I must have been seven or eight at that time. Or probably nine. While I don’t clearly remember how old was I, I do remember I had a pink dress with crimson roses embroidered near the waist. I do remember that when people saw me in that dress with my father, they would bend down and give me their biggest smile or ruffle my hair or pinch my cheeks – things, I was surprised, they didn’t do to the elders. Perhaps, it would have been pretty weird if the chubby man, who lived next to our house, pinched my father’s cheeks. I would have been furious.
Though my father was a busy man, somehow, he managed to make out some time to take me to the bookstore on weekends.
Back then, the bookstore seemed like a clip from a sepia-toned movie – with sienna-washed pages of The Economic Times, hanging near the door, with a couple of other newspapers. Magazines – new and old, with fading letters and missing pages – were stacked into a huge pile near the entrance of the clumsy, old room that smelled of wet asphalt. If you stood on the other side of the road and watched past the speeding scooters, at the bookstore, you’d realize that it lacked colour. Though the books it had, had paint splashed on all their pages, somehow the picture in my mind is devoid of colours.
It was an important landmark in my life – the bookstore.
In there, hid a wonderland, probably as beautiful and mysterious as Alice’s.
Each time we would walk into the single room, the owner would greet us with a happy smile and pat me on the head. While my father would stand in a corner, flipping through the pages of some newspaper, I would look around in awe at the never ending stacks of books around me.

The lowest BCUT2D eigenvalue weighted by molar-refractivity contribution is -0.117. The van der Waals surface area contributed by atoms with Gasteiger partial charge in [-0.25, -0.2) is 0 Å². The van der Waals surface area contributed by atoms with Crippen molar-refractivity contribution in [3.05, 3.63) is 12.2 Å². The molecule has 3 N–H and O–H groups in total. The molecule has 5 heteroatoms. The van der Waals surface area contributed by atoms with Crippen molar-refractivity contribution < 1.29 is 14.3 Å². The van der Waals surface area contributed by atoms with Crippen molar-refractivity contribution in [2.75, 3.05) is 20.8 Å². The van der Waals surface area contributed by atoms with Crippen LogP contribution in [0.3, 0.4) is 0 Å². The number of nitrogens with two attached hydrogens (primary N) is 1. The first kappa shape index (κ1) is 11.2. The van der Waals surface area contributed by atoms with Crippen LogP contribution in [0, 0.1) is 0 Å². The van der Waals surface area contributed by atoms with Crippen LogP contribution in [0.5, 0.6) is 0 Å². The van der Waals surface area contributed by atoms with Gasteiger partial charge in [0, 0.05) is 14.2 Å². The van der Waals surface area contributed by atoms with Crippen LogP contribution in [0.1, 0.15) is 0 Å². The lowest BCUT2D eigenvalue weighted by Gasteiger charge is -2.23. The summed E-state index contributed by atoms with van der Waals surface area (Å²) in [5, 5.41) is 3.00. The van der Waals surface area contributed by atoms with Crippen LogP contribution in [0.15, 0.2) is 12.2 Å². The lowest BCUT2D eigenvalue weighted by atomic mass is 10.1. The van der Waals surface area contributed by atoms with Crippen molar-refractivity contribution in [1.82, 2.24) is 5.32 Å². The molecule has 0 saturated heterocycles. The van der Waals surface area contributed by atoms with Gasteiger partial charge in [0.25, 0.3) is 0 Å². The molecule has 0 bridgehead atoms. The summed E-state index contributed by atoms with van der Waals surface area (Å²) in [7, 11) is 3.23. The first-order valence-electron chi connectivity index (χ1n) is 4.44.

I had this strange habit of picking up a book and smelling it first. The smells enticed me – the smell of the old pages of a magazine or the smell of crisp, freshly-printed pages of a children’s book. It was a smell, so faint, yet so tantalizing, it was like breathing in the strong aroma of hot chicken soup on the coldest winter night. Each book had a distinct smell that haunted its every page. They were never the same. Musty, of drying grass and ink, it smelled of untold stories growing old.
Often, somebody would stop by the store to use the xerox machine. Against the grunt of rusting screws and slapping of pages on the slider, I would read the book aloud, marvelling at the scenes it created in my head.
A lot of things have changed since then.
The bookstore has been renovated, its walls painted a dark white and the marble floor shines when the tube light on the adjacent wall flickers to life. Instead of the single room, they have two floors now. Each book is arranged majestically in large cup-boards and it feels like a new place.
The owner doesn’t greet me, now; not even when I’m wearing another pink dress. No one pats me on the head or stops awhile to pinch my cheeks.
The sepia-toned movie has rolled into a feature film with too many colours.
I don’t know if the change makes me happy.
Any day, I would prefer the old, clumsy, humid bookstore.
The only thing that hasn’t changed is that the books still smell the same.